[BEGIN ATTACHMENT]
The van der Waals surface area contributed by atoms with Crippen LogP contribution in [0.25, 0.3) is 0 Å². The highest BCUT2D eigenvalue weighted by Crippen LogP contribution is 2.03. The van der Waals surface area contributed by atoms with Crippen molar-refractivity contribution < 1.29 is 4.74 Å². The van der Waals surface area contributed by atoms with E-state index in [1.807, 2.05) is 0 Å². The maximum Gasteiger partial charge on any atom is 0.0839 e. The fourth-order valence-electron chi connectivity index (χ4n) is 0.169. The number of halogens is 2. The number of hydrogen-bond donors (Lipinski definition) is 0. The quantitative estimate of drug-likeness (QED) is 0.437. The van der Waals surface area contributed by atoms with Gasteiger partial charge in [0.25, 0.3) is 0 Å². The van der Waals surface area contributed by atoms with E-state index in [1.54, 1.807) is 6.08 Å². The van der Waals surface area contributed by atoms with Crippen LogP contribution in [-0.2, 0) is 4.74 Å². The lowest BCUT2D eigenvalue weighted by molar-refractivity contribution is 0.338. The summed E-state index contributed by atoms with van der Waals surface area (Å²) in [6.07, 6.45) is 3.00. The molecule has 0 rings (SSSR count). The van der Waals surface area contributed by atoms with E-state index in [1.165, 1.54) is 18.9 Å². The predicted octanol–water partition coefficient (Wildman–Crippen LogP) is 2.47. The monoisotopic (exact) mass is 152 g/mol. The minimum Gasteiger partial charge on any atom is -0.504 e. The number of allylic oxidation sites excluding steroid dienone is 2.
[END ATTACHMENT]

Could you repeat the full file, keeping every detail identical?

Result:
The van der Waals surface area contributed by atoms with Crippen LogP contribution in [0.25, 0.3) is 0 Å². The highest BCUT2D eigenvalue weighted by Crippen LogP contribution is 2.03. The van der Waals surface area contributed by atoms with Crippen molar-refractivity contribution < 1.29 is 4.74 Å². The van der Waals surface area contributed by atoms with E-state index in [1.807, 2.05) is 0 Å². The maximum Gasteiger partial charge on any atom is 0.0839 e. The fourth-order valence-electron chi connectivity index (χ4n) is 0.169. The number of halogens is 2. The number of hydrogen-bond donors (Lipinski definition) is 0. The quantitative estimate of drug-likeness (QED) is 0.437. The van der Waals surface area contributed by atoms with Gasteiger partial charge in [0.25, 0.3) is 0 Å². The van der Waals surface area contributed by atoms with E-state index in [1.54, 1.807) is 6.08 Å². The van der Waals surface area contributed by atoms with Crippen LogP contribution in [-0.2, 0) is 4.74 Å². The lowest BCUT2D eigenvalue weighted by molar-refractivity contribution is 0.338. The summed E-state index contributed by atoms with van der Waals surface area (Å²) in [6.07, 6.45) is 3.00. The molecule has 0 rings (SSSR count). The van der Waals surface area contributed by atoms with E-state index in [1.165, 1.54) is 18.9 Å². The predicted octanol–water partition coefficient (Wildman–Crippen LogP) is 2.47. The monoisotopic (exact) mass is 152 g/mol. The minimum Gasteiger partial charge on any atom is -0.504 e. The number of allylic oxidation sites excluding steroid dienone is 2.